FIGS. 7A and 7B illustrate a third example (Example 3) of fatigue measurements in accordance with the invention. The same methods and apparatuses described above in connection with Examples 1 and 2 were used to probe the evolution of fatigue damage. However, Example 3 demonstrates the evolution of fatigue damage for a tensile specimen of aircraft aluminum alloy (7075 Al) that was chemically treated to remove surface oxides and other adherents, and subsequently spray painted with a primer coating. The chemical treatment and spray coating of the specimen was conducted in accordance with standard procedures established for the maintenance of military aircraft materials of this type. The chemical composition of the primer coating used in this example conformed to military aircraft specifications MIL P 23377G Type 1 Class C.
A constant polarization potential of+300 mV versus the reference electrode was applied to the specimen during fatigue as in Example 2. The specimen was again interrogated intermittently during the cessation of fatigue using electrical voltage perturbations centered around the DC polarization potential
The results of these measurements are plotted in FIGS. 7A and 7B in the same fashion as was done for Examples 1 and 2 (FIGS. 4A, 4B, 6A, and 6B). Thus, FIGS. 7A and 7B are Nyquist and Bode plots of the electrochemical impedance response of primer-coated aircraft aluminum alloy (7075 Al) following progressive states of mechanical fatigue damage.
In Example 3, the impedance spectra change monotonically as a function of progressively greater amounts of fatigue damage. However, each spectrum contains two characteristic regions (i.e., time constants): one is associated with slow diffusion-limited processes that occur at the coating-substrate interface, which are realized at lower frequencies; and the other, which occurs at higher frequencies, is consistent with the dielectric behavior of the coating itself. The inset of FIG. 7A further exemplifies these monotonic changes in the region of higher frequencies.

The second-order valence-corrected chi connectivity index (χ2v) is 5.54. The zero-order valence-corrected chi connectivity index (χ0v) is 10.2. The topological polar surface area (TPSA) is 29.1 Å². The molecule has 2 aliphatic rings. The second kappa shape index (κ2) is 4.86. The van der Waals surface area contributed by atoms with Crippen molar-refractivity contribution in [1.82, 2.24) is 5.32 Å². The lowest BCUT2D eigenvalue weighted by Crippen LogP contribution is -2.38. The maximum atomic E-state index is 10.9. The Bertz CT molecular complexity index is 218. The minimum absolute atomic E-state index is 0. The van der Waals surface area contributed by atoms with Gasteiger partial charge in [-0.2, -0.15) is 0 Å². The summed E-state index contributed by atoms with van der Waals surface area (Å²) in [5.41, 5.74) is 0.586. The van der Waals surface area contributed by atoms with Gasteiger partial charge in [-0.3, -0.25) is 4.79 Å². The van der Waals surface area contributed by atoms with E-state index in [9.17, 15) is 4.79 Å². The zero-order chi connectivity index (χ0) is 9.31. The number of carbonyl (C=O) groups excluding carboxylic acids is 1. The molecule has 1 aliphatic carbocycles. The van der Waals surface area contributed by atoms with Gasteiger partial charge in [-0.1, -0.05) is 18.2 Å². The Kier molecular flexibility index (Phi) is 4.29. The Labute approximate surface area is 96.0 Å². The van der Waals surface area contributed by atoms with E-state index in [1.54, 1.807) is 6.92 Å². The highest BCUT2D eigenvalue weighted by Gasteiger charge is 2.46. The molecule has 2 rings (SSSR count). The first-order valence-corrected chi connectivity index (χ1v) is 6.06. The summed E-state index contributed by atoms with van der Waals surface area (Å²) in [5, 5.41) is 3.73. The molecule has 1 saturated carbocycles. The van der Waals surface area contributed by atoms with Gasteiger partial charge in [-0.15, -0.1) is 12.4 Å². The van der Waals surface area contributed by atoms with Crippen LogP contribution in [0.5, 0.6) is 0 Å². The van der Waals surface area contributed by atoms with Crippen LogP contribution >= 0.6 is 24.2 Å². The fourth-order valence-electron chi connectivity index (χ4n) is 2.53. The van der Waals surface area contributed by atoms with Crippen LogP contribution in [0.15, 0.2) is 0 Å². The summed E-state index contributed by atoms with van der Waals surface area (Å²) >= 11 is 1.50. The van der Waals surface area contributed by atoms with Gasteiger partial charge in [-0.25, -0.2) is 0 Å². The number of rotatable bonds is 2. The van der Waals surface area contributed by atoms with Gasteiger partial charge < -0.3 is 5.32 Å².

Therefore, Example 3 demonstrates that progressive states of fatigue damage within a coated metallic substrate, as well as damage to the coating itself, cause characteristic changes in the electrochemical impedance spectrum of the coated specimen. These changes occur independently in two regions of the frequency spectrum, which can be discriminated by the methods of the invention.
FIG. 8 illustrates a damage parameter, derived from electrochemical impedance measurements, that can be used to indicate implicitly the evolution of fatigue damage during the fatigue life of a material. As described in Examples 1 and 2 above, the electrochemical impedance responses of aircraft aluminum alloy (7075 Al) following progressive states of fatigue damage are used to demonstrate the mathematical derivation and correlation of this parameter. This parameter is defined as the implicit fatigue damage propagation, and designated symbolically as 1/Rp. Two of the three plots are repetitions of Example 1 at open circuit potential (OCP), and the third plot is of Example 2 at constant polarization.